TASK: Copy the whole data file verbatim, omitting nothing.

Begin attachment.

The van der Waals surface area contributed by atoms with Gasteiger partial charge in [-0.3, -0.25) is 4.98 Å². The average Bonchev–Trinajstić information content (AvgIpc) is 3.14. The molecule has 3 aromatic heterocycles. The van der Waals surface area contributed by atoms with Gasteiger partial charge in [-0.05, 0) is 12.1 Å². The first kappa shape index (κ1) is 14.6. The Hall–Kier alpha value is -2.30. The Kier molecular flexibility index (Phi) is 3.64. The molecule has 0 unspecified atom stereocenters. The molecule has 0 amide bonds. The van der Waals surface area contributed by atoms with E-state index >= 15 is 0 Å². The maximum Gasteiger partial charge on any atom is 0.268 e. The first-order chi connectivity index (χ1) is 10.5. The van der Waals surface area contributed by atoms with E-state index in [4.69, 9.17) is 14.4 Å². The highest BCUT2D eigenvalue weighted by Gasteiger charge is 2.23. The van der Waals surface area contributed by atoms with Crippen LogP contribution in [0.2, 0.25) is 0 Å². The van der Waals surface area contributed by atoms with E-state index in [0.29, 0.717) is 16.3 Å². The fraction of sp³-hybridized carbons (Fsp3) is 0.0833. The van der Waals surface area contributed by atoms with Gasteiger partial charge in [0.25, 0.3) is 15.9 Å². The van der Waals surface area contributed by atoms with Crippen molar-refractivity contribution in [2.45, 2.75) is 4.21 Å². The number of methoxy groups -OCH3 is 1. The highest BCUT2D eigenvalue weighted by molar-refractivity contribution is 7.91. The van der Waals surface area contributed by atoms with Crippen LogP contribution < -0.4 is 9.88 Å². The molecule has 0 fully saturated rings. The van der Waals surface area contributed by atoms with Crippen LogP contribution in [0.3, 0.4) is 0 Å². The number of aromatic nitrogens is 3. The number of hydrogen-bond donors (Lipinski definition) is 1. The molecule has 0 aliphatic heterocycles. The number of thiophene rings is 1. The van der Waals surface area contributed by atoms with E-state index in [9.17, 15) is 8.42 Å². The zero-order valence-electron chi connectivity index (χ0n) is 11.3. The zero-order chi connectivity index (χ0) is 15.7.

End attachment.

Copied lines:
The van der Waals surface area contributed by atoms with Gasteiger partial charge in [-0.3, -0.25) is 4.98 Å². The average Bonchev–Trinajstić information content (AvgIpc) is 3.14. The molecule has 3 aromatic heterocycles. The van der Waals surface area contributed by atoms with Gasteiger partial charge in [-0.05, 0) is 12.1 Å². The first kappa shape index (κ1) is 14.6. The Hall–Kier alpha value is -2.30. The Kier molecular flexibility index (Phi) is 3.64. The molecule has 0 unspecified atom stereocenters. The molecule has 0 amide bonds. The van der Waals surface area contributed by atoms with E-state index >= 15 is 0 Å². The maximum Gasteiger partial charge on any atom is 0.268 e. The first-order chi connectivity index (χ1) is 10.5. The van der Waals surface area contributed by atoms with E-state index in [4.69, 9.17) is 14.4 Å². The highest BCUT2D eigenvalue weighted by Gasteiger charge is 2.23. The van der Waals surface area contributed by atoms with Crippen LogP contribution in [0.2, 0.25) is 0 Å². The van der Waals surface area contributed by atoms with E-state index in [0.29, 0.717) is 16.3 Å². The fraction of sp³-hybridized carbons (Fsp3) is 0.0833. The van der Waals surface area contributed by atoms with Gasteiger partial charge in [0.25, 0.3) is 15.9 Å². The van der Waals surface area contributed by atoms with Crippen molar-refractivity contribution in [2.45, 2.75) is 4.21 Å². The number of methoxy groups -OCH3 is 1. The highest BCUT2D eigenvalue weighted by molar-refractivity contribution is 7.91. The van der Waals surface area contributed by atoms with Crippen LogP contribution < -0.4 is 9.88 Å². The molecule has 0 fully saturated rings. The van der Waals surface area contributed by atoms with Crippen LogP contribution in [0.3, 0.4) is 0 Å². The number of aromatic nitrogens is 3. The number of hydrogen-bond donors (Lipinski definition) is 1. The molecule has 0 aliphatic heterocycles. The number of thiophene rings is 1. The van der Waals surface area contributed by atoms with E-state index in [9.17, 15) is 8.42 Å². The zero-order valence-electron chi connectivity index (χ0n) is 11.3. The zero-order chi connectivity index (χ0) is 15.7.